The Committee on Climate Change report Net Zero: The UK’s contribution to stopping global warming, produced under the chairmanship of Lord Deben, the former environment minister John Gummer and commissioned by the Government, calls for afforestation rates of "around 30,000 hectares per year", combined with an increase in active woodland management.
It points out that existing afforestation targets for 20,000 hectares a year across the UK, due to increase to 27,000 by 2025, "are not being delivered, with less than 10,000 hectares planted on average over the last five years".
To meet "the upper end" of sustainable energy goals "requires increasing tree planting rates and planting over 1 million hectares of land with energy crops (around 7% of the UK's current agricultural land)", it adds.
And a "further ambition" of reducing beef, lamb and dairy consumption would "release land which can be used to increase afforestation rates", it says - meaning it "may therefore be possible to achieve higher rates of afforestation".
The main thrust of the report is that the UK "should set and vigorously pursue an ambitious target" to reduce greenhouse gas emissions to net-zero by 2050, though it says Scotland should set a net-zero GHG target for 2045 and Wales should target a 95% reduction by 2050 relative to a 1990 baseline.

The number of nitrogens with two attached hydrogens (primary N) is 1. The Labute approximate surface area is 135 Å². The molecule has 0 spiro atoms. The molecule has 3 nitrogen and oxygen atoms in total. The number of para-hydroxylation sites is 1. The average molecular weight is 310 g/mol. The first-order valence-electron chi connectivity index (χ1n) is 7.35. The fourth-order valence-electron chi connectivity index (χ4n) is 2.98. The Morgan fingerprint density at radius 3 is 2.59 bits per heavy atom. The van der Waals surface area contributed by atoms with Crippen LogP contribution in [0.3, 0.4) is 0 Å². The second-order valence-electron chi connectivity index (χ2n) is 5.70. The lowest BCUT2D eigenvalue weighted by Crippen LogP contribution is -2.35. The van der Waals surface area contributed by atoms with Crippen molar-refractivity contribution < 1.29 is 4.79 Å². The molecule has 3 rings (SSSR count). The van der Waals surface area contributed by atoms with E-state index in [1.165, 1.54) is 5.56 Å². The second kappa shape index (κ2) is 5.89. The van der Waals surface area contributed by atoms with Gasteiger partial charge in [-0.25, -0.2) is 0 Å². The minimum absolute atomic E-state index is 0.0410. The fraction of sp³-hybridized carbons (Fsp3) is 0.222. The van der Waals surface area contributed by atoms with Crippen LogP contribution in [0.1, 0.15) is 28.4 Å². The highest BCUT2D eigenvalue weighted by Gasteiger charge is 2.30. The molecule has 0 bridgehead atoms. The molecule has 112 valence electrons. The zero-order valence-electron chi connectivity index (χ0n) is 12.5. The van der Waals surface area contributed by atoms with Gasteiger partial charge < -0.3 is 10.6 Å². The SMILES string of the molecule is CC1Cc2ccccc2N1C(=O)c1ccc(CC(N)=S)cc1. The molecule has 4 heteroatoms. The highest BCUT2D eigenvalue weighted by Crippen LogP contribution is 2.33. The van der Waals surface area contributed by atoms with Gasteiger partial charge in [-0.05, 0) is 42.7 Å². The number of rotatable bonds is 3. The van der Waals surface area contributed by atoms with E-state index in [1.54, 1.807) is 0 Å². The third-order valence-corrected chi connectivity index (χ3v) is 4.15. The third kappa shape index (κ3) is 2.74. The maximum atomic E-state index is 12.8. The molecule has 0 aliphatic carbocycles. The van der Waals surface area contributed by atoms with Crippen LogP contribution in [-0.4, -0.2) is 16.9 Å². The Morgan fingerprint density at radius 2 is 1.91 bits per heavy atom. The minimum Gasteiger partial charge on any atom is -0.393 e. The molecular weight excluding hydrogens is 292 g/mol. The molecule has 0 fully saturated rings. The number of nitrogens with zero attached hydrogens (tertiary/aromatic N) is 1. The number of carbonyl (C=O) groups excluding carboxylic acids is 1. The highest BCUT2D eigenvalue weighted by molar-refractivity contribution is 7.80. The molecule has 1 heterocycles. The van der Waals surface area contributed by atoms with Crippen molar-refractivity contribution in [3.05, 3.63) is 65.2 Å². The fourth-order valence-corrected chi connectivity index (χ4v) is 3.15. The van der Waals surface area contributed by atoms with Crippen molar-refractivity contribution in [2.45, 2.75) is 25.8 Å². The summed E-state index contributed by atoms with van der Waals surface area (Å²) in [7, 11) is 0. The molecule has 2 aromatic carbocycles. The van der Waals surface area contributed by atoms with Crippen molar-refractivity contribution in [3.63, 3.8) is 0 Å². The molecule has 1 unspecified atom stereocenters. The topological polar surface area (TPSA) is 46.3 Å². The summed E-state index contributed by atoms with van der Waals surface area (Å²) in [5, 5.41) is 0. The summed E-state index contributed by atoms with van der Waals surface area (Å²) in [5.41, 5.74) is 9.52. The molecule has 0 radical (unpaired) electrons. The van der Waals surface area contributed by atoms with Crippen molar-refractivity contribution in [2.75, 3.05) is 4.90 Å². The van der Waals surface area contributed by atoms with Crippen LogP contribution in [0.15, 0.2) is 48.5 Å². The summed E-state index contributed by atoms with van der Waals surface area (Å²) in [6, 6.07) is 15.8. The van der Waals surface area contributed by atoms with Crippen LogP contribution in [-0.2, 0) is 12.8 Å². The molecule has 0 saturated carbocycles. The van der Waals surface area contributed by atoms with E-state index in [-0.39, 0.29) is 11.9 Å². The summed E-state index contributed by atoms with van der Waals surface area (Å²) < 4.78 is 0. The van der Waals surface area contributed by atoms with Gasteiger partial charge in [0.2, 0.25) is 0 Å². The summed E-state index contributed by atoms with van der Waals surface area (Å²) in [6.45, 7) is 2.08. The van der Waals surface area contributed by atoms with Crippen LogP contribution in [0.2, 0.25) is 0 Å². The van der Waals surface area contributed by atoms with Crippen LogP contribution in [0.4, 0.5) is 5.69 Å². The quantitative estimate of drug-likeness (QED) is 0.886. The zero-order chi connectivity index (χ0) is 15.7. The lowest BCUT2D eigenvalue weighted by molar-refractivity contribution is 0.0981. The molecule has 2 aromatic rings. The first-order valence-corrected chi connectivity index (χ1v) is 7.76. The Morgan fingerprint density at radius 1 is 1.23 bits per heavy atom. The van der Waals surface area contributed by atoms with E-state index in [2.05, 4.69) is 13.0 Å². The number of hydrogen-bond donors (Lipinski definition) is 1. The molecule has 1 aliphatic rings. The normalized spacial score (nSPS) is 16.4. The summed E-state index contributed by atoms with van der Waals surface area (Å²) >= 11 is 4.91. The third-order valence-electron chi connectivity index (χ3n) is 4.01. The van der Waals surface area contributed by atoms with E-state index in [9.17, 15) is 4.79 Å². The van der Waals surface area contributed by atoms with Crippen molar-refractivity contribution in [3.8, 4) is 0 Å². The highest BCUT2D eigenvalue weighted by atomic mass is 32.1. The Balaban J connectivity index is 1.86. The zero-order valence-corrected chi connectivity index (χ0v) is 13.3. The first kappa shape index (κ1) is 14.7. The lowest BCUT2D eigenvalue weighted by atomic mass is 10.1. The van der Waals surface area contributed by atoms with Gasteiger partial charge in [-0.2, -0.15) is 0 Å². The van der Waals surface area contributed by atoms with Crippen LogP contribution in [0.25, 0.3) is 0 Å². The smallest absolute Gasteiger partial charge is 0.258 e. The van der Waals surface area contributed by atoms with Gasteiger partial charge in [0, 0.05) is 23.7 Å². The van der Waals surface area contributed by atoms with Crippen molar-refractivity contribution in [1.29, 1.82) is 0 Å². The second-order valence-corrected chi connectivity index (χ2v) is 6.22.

It says the goal "is achievable with known technologies, alongside improvements in people's lives, and within the expected economic cost that Parliament accepted when it legislated the existing 2050 target for an 80% reduction" - but only if "clear, stable and well-designed policies to reduce emissions further are introduced across the economy without delay".
Earlier this week, Defra secretary Michael Gove told the BBC that on climate change targets, "I am open to a higher level of ambition for this government than we have seen in the past. We have got to take action and what I would like this government to be judged not what it proclaims but what it achieves, and there is much more that we need to do."
Defra has already committed to increasing tree planting under its 25-year environment plan.